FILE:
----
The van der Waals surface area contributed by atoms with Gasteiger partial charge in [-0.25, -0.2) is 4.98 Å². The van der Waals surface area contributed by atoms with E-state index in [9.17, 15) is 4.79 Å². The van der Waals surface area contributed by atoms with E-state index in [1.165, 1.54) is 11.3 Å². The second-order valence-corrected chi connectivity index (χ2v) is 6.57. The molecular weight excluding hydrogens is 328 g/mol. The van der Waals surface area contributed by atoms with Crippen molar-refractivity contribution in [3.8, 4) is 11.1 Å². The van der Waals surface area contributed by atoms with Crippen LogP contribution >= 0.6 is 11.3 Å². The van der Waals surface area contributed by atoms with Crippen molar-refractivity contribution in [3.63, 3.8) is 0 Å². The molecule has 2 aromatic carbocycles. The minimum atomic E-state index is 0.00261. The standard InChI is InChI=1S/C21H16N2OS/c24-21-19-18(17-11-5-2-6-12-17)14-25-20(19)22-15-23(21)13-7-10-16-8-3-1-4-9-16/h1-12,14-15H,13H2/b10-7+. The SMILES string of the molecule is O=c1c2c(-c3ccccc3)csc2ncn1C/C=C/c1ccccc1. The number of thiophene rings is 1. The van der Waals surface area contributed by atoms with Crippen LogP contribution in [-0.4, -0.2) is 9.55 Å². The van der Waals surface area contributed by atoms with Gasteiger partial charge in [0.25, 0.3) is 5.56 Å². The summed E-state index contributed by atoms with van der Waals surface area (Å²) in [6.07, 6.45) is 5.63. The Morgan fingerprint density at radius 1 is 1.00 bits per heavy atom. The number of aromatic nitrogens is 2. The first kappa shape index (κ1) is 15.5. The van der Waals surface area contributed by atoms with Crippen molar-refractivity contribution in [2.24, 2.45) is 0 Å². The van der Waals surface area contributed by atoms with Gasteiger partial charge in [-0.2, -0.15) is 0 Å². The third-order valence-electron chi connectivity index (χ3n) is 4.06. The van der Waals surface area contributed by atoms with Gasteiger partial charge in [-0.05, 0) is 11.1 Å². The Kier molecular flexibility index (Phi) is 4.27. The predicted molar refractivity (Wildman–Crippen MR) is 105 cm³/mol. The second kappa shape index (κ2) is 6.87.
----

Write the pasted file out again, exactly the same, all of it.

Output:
The van der Waals surface area contributed by atoms with Gasteiger partial charge in [-0.25, -0.2) is 4.98 Å². The van der Waals surface area contributed by atoms with E-state index in [9.17, 15) is 4.79 Å². The van der Waals surface area contributed by atoms with E-state index in [1.165, 1.54) is 11.3 Å². The second-order valence-corrected chi connectivity index (χ2v) is 6.57. The molecular weight excluding hydrogens is 328 g/mol. The van der Waals surface area contributed by atoms with Crippen molar-refractivity contribution in [3.8, 4) is 11.1 Å². The van der Waals surface area contributed by atoms with Crippen LogP contribution >= 0.6 is 11.3 Å². The van der Waals surface area contributed by atoms with Crippen molar-refractivity contribution in [3.63, 3.8) is 0 Å². The molecule has 2 aromatic carbocycles. The minimum atomic E-state index is 0.00261. The standard InChI is InChI=1S/C21H16N2OS/c24-21-19-18(17-11-5-2-6-12-17)14-25-20(19)22-15-23(21)13-7-10-16-8-3-1-4-9-16/h1-12,14-15H,13H2/b10-7+. The SMILES string of the molecule is O=c1c2c(-c3ccccc3)csc2ncn1C/C=C/c1ccccc1. The number of thiophene rings is 1. The van der Waals surface area contributed by atoms with Crippen LogP contribution in [-0.4, -0.2) is 9.55 Å². The van der Waals surface area contributed by atoms with Gasteiger partial charge in [0.25, 0.3) is 5.56 Å². The summed E-state index contributed by atoms with van der Waals surface area (Å²) in [6.07, 6.45) is 5.63. The Morgan fingerprint density at radius 1 is 1.00 bits per heavy atom. The number of aromatic nitrogens is 2. The first kappa shape index (κ1) is 15.5. The van der Waals surface area contributed by atoms with Crippen molar-refractivity contribution in [2.24, 2.45) is 0 Å². The van der Waals surface area contributed by atoms with Gasteiger partial charge in [-0.2, -0.15) is 0 Å². The third-order valence-electron chi connectivity index (χ3n) is 4.06. The van der Waals surface area contributed by atoms with Gasteiger partial charge in [-0.05, 0) is 11.1 Å². The Kier molecular flexibility index (Phi) is 4.27. The predicted molar refractivity (Wildman–Crippen MR) is 105 cm³/mol. The second kappa shape index (κ2) is 6.87.